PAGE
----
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The Yonaguni Monument (Japanese: 与那国島海底地形, Hepburn: Yonaguni-jima Kaitei Chikei, lit. "Yonaguni Island Submarine Topography"), also known as "Yonaguni (Island) Submarine Ruins" (与那国(島)海底遺跡, Yonaguni(-jima) Kaitei Iseki), is a submerged rock formation off the coast of Yonaguni, the southernmost of the Ryukyu Islands, in Japan. It lies approximately a hundred kilometres east of Taiwan.

Yonaguni Monument
Yonaguni Submarine Topography
Yonaguni Monument Terraces midpart NWW.jpg
Map showing the location of Yonaguni Monument
Map showing the location of Yonaguni Monument
LocationJapan
Coordinates24°26′09″N 123°00′41″E / 24.435833°N 123.011389°E / 24.435833; 123.011389Coordinates: 24°26′09″N 123°00′41″E / 24.435833°N 123.011389°E / 24.435833; 123.011389
Offshore water bodiesPacific Ocean
Depth26 m

Marine geologist Masaaki Kimura claims that the formations are man-made stepped monoliths.[1] These claims have been described as pseudoarchaeological.[2] Neither the Japanese Agency for Cultural Affairs nor the government of Okinawa Prefecture recognise the features as important cultural artifacts and neither government agency has carried out research or preservation work on the site.[3]

Contents

DiscoveryEdit

The sea off Yonaguni is a popular diving location during the winter months because of its large population of hammerhead sharks. In 1986, while looking for a good place to observe the sharks, Kihachiro Aratake, a director of the Yonaguni-Cho Tourism Association, noticed some singular seabed formations resembling architectural structures.[4] Shortly thereafter, a group of scientists directed by Masaaki Kimura of the University of the Ryūkyūs visited the formations.

The formation has since become a relatively popular attraction for divers despite strong currents.[4] In 1997, Japanese industrialist Yasuo Watanabe sponsored an informal expedition including pseudoarchaeology writers John Anthony West and Graham Hancock, geologist and fringe theorist Robert Schoch, photographer Santha Faiia, a few sport divers and instructors and a film crew for Channel 4 and Discovery Channel. Another notable visitor was freediver Jacques Mayol, who wrote a book on his dives at Yonaguni.[5]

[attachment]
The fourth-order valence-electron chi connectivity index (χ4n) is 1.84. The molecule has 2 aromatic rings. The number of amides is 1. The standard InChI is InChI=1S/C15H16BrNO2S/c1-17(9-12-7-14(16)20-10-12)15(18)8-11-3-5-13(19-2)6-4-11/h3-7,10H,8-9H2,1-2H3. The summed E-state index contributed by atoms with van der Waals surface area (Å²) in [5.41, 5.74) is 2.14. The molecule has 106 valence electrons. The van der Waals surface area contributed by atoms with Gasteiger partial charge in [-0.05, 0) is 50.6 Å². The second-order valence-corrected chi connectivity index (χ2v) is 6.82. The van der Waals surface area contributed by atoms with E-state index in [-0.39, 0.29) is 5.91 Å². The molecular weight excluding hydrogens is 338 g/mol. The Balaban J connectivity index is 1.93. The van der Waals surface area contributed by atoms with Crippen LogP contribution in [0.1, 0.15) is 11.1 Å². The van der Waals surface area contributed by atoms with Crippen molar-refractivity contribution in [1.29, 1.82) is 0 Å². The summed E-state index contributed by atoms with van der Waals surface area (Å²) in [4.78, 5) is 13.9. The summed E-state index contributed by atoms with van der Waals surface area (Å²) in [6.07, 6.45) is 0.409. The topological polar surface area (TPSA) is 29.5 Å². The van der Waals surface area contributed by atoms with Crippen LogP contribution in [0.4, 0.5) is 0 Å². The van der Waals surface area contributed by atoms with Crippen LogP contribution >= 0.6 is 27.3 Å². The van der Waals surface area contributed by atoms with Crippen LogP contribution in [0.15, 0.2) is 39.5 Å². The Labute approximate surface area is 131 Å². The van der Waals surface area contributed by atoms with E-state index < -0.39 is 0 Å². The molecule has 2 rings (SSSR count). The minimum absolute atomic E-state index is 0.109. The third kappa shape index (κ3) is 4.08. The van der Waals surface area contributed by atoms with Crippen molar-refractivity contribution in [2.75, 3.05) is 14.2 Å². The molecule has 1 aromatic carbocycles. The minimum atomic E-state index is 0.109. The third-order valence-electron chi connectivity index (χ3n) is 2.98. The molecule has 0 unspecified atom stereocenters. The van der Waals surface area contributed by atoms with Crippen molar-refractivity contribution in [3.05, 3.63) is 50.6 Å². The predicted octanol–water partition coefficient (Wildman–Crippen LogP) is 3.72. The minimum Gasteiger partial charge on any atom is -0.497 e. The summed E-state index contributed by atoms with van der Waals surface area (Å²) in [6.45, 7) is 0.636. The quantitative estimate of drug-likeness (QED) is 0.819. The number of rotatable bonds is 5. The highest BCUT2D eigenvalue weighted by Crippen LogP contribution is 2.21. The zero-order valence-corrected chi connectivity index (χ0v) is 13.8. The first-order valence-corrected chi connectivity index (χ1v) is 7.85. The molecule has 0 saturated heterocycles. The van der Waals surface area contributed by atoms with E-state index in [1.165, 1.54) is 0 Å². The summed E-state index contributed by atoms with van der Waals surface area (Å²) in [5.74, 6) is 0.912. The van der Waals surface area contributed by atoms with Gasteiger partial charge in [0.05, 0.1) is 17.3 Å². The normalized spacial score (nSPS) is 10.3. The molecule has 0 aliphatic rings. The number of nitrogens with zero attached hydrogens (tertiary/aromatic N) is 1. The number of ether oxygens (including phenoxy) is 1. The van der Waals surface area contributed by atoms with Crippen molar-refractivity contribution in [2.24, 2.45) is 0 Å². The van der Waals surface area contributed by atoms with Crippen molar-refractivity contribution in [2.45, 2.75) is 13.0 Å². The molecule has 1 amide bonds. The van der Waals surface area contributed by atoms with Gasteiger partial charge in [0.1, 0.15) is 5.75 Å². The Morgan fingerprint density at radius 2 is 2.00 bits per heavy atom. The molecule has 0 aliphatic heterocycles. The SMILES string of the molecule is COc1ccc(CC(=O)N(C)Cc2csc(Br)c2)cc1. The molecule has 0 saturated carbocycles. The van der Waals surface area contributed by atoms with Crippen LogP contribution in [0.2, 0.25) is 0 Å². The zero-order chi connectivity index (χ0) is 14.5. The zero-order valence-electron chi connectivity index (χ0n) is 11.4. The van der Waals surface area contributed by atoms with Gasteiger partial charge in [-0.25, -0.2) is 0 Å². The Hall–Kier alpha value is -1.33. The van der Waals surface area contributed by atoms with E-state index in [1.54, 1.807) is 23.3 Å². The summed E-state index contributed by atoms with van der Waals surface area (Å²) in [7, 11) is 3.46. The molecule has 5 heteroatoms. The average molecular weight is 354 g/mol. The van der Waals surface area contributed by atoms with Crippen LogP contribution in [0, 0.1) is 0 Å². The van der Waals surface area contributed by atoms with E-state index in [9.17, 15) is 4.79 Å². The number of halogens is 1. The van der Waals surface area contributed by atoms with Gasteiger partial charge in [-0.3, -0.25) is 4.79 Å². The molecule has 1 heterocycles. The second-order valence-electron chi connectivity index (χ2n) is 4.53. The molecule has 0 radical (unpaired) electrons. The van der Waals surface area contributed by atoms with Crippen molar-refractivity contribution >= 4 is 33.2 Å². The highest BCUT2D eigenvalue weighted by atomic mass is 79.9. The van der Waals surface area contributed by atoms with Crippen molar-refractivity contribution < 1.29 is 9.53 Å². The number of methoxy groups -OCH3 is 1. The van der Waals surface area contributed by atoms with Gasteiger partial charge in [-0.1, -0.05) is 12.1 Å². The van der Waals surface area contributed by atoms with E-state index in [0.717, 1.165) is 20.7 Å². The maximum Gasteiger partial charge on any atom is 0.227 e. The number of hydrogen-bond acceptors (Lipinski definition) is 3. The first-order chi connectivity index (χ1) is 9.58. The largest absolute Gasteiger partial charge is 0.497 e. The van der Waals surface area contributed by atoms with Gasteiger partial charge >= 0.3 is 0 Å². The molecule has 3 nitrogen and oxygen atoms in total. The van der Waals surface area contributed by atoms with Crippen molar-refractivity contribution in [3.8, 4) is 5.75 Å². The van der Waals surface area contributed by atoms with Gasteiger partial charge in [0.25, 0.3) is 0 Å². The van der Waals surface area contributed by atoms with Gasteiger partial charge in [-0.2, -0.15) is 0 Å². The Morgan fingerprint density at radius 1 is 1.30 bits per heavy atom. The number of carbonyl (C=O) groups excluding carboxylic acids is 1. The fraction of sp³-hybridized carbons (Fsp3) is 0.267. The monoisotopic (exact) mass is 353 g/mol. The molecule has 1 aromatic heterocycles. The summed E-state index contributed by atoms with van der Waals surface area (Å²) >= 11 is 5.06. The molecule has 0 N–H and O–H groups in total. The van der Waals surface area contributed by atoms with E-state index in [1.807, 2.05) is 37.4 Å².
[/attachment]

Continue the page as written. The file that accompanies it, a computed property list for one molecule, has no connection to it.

Location and geologyEdit

The formations are located below Arakawabana (新川鼻; Yonaguni: Araga-bana) cliff which is the southern tip of Yonaguni island, with its main face oriented south-southeast.[6][7]

It is composed of medium to very fine sandstones and mudstones of the Lower Miocene Yaeyama Group believed to have been deposited about 20 million years ago.[8] Most of the rocks in the formations are connected to the underlying rock mass (as opposed to being assembled out of freestanding rocks).

Natural formationEdit

Some of those who have studied the formation, such as geologist Robert Schoch of Boston University, state that it is most likely a natural.[8] Schoch observed the sandstones that make up the Yonaguni formation to "contain numerous well-defined, parallel bedding planes along which the layers easily separate. The rocks of this group are also criss-crossed by numerous sets of parallel, vertically oriented joints in the rock. These joints are natural, parallel fractures by which the rectangular formations seen in the area likely formed. Yonaguni lies in an earthquake-prone region; such earthquakes tend to fracture the rocks in a regular manner."[8][3] He also observes that there are similar formations on the northeast coast of Yonaguni.[8][9] John Anthony West also reaches the same conclusion.[4] Schoch also believes that the "drawings" identified by Kimura are natural scratches on the rocks,[3] and suggests that the "walls" are simply natural horizontal platforms which fell into a vertical position when rock below them eroded, and the alleged roads are simply channels in the rock.[10]